Populism is not just for the history books. It is a practical way forward for our state that resists the quiet rule of the wealthiest, tiny minority, which in Oklahoma is even smaller than “1%”.
It is necessary to resist, too: Oklahoma has not a better place now for ordinary people since we got the “right to work” or since we went from a one-party, to a two-party, and back into a one-party political system again, just with the other party now as the current single political power in the state.
The following is based on five points (in italics) for developing a Populist agenda nationally that were proposed by Jim Hightower, print and radio commentator from Texas, in a speech at the Strategy Summit held by the Progressive Congress and reported by The Nation Magazine .
These points are just as, if not more, applicable to potential Oklahoma Progressive/Populist influence as they are nationally.
1. Great Progressive movements have advanced not only by good organizing, but by a steady altering of the public’s perception. Cultural shifts produce political change. This truth is born out by how fiercely we see the current controlling conservative minority in Oklahoma working to control the print and broadcast media. If they can keep certain types of information from most of the people, or at least twist it enough, then enough people will believe their narrative and not rise up against a minority-rule system that has been developing for years. Truth published, spoken, aired by many different voices will have its effect over time.
2. Building a people’s movement requires taking the long view. Advancement takes place in decades, not months or years. Impatience is the biggest enemy of those who are progressive. That’s one of the reasons why progressive-minded people show up to vote for a particular candidate and then fade away until the next campaign. It requires little thought or effort to be all for a candidate for the last month of their campaign. In order to actually turn our state government toward that which will benefit a large majority of Oklahomans, progressives need to be a part of a movement year in and year out, not just individual campaigns. The best candidates that did not have enough support in this campaign will stay and return to fight another day if they have a convinced movement of people working for the same causes between campaigns.
3. Expand the movement by reaching out and connecting with other movements that don’t identify as progressive but are in fact populist and also are actually on the move. People who might disagree with a pro-abortion rights stance can be moved to act with others who are concerned about preserving life beyond the womb. People who might self-identify as conservative might be very moved by the ways in which unfettered strip mining and fracking are affecting the land that they love and want to protect and join with more progressive people who are concerned for what that does to our environment.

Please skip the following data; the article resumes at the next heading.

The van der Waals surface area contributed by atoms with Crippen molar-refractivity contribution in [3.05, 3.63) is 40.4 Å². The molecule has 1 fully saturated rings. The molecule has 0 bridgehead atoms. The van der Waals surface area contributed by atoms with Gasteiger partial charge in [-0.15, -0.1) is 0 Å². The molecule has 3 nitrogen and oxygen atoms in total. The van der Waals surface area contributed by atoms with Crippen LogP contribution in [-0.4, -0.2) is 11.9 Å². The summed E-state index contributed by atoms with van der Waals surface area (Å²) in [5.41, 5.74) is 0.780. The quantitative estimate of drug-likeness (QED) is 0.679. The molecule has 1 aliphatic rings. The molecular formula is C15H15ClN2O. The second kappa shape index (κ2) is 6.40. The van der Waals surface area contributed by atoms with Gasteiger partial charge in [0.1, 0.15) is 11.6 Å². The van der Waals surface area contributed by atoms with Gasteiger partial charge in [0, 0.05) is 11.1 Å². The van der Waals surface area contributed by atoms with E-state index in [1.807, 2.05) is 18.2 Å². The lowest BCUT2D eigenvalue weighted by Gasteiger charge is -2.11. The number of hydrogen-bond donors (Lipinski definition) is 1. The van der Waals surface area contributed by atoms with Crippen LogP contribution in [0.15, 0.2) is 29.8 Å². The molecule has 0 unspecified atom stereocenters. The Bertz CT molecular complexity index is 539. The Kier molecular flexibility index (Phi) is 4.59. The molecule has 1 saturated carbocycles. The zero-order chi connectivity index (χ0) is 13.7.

4. Do less issue-speak and policy dump and more talk about core values such as economic fairness, social justice, and equal opportunity for all. Van Jones has reminded us that MLK in his historic 1963 speech at the Lincoln Memorial didn’t say “I have a position paper”. Most people who I know in this state would be hard pressed to argue against those three values. Do we talk specifically about those values that most progressives have in common? I don’t hear it or see it much in print.
5. Get the hell out of Washington! The most productive politics are local, not national. Just look at any recent polls of the approval ratings of the Congress and you will see that most people of either party see Washington political piss fights as in-credible and not worth the time of anyone who lives outside of Washington, D.C. Recently our Republican Governor and Republican dominated legislature have blocked the expansion of Medicaid under the Affordable Care Act for no other definable reason except that it’s “Obamacare”. Right now, our state is not currently governed by Oklahomans, but by think tanks like ALEC and The Heritage Foundation.
Oklahoma has a great tradition of Populism. Currently, we see more signs of that in the workings of the Tea Party where there is a general appeal to the hard-working Oklahomans who believe that the economic system is rigged in favor of somebody else. They really don’t know who is rigging it, though. They believe it is that black man in the White House. But, they do only because they are hearing one narrative that sounds credible to them and not other counter narratives that more closely hold to the truth rather than racist, anti-abortion fiction.
It is time for people who advocate for common folks in Oklahoma to speak up, and in a constant way right here in our towns, cities, and state. We shouldn’t even worry that much about consistency. The persistence of our message is what will win.
What do you think?